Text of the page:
Thabo Mbeki and the Battle for the Soul of the ANC, William Mervin Gumede. (London & New York, Zed Books, 2007), 476 pp.
Reviewed by Richard Saccone, Ph.D., Assistant Professor of Political Science at St. Vincent College
For decades the African National Congress (ANC) was considered by many in the international community as an organization of terrorists. Over the years, the ANC earned the sympathy of the west and emerged as the ruling party of South Africa producing names like Mandela, Mbeki and Zuma—all of whom became well known players on the world stage. Thabo Mbeki and the Battle for the Soul of the ANC by William Gumede is an attempt to document the rise of the ANC and analyze its impact by focusing on how Thabo Mbeki came to power and the future of the ANC under his lead. In doing so, Gumede shouldered an enormous task by trying to cover the life of Mbeki and the history of the ANC in the same book. At times it seemed the author had forgotten Mbeki as he delved into the details of ANC history; but eventually Gumede would return to Mbeki, skillfully weaving him back into the story.
Thabo Mbeki was sworn in as South Africa’s eleventh president in 1999, following the country’s most famous personality and president, Nelson Mandela. An entire chapter is rightfully devoted to Mbeki’s struggle to be his own man, to “escape the shadow of Mandela” as the author refers to it. Mbeki had none of the credentials of Mandela who, as an anti-apartheid activist, served over 25 years in prison, most of it at Robben Island—the Alcatraz of South Africa—off the southern coast of Cape Town. While Mandela earned his ANC spurs fighting the apartheid government from within, Mbeki lived comfortably in exile in England attending graduate school and refining his political ideology through positions of increasing responsibility within the ANC.
A complicated man, who counts contradictory figures like Marx and Gandhi as heroes, Mbeki was determined to strike a stark contrast with Mandela’s populist style by dressing in expensive western suits while showcasing his refined English mannerisms to woo supporters. He became known for valuing loyalty above competence and as the author noted, “political differences quickly translated into personal vendettas” for the temperamental president. Mbeki plays hardball politics and those who cross him often find themselves sidelined in the ANC and the government.
Tracing this president’s efforts to transform the ANC from a liberation movement to a governing organization, the book documents several of Mbeki’s critical missteps and challenges he faced along the way to remaking the party. One of his most controversial policies involved an unwillingness to acknowledge the depth of the AIDS problem or even the root cause of the deadly ailment. Branded as an AIDS denier, Mbeki and his controversial health minister Manto Msimang, fueled the problem by insisting that AIDS could be treated through alternative natural therapies as opposed to modern drugs, thereby prolonging the developing epidemic and allowing more South Africans to suffer and die from the dreadful disease. His own Deputy President, and later rival, Jacob Zuma, compounded the ignorance of government officials when he testified at his rape trial that after consensual sex with his accuser, he had taken a shower to prevent the transmission of AIDS.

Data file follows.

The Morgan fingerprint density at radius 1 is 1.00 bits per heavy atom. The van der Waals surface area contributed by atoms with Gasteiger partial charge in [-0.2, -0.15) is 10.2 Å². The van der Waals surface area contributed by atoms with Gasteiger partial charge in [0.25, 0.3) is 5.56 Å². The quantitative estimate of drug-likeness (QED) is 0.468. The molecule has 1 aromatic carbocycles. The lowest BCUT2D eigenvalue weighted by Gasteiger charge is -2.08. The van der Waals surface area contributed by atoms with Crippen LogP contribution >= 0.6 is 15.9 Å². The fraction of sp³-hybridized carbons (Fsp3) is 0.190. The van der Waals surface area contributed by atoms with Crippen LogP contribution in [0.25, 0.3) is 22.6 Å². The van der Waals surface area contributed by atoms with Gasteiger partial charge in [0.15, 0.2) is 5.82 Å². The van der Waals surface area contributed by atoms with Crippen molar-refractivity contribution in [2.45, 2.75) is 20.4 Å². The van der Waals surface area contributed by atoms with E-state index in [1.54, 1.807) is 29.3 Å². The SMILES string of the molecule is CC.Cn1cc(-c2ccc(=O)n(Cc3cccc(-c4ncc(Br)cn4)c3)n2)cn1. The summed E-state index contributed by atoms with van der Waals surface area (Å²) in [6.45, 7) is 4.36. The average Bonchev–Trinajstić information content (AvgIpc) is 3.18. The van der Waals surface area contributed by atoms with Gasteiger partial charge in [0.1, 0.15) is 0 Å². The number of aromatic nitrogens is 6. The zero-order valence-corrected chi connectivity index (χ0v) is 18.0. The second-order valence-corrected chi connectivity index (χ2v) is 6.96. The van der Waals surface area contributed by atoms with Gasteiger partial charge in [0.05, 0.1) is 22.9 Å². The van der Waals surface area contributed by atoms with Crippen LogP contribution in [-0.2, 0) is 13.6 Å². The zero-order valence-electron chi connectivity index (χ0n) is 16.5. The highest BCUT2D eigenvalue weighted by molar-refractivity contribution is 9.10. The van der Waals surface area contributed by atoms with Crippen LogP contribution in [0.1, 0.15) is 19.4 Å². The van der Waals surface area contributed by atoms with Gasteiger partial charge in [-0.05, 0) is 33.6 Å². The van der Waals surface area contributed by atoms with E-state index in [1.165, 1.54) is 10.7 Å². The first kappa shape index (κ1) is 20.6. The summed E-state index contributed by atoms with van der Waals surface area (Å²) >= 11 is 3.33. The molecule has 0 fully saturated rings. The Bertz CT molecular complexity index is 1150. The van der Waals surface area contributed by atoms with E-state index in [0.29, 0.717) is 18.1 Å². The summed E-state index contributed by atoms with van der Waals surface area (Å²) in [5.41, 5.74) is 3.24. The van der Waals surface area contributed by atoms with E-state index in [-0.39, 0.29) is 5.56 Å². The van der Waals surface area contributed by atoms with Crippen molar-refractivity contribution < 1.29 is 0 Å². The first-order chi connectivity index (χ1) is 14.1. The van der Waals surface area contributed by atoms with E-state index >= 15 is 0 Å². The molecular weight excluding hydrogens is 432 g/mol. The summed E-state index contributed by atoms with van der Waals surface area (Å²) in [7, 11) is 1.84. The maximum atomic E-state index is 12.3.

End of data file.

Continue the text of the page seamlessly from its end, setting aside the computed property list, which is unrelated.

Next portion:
But Mbeki had other problems plaguing his administration and the author covers those in great detail as well. Dealing with the leftover social imbalance of apartheid posed a monumental challenge. While the black majority finally gained control of the government, the preponderance of blacks still lived in abject poverty, with few jobs and even fewer skilled personnel to run the country. At the same time persistent government corruption forced complaints that the previously white minority wealthy class had simply been replaced by a small group of nuevo riche blacks who benefited from the post-apartheid government at the expense of the general population. The Mbeki administration’s struggles with the Black Economic Empowerment (BEE) program highlight this problem in post-apartheid South Africa. That program, designed to economically uplift blacks through a complicated affirmative action plan, has produced less than impressive results.
Finally, Mbeki’s foreign relations policy toward his troubled neighbor in Zimbabwe, Robert Mugabe has drawn strong criticism from the international community. Under Mbeki’s lead, South Africa has been ineffective in dealing with Zimbabwe and Mugabe has disrespected the South African president on occasion revealing an inability of Mbeki to act as a true statesman on the African continent.
In general, Thabo Mbeki and the Battle for the Soul of the ANC offers great insight into South African politics. The author boasts an impressive background as a journalist reporting on this subject for many years and he has produced a well-written report on one of the most influential figures in Africa. The depth of the political history is not for the average reader but would be highly useful to the researcher or dedicated history buff. While the inclusion of pictures and maps would have been quite helpful in understanding the players and the setting, I still would recommend this book to those interested in the life of this charismatic and controversial figure. It remains a thoroughly interesting biography of Mbeki as well as a critical study of his party’s rise to power and its future course.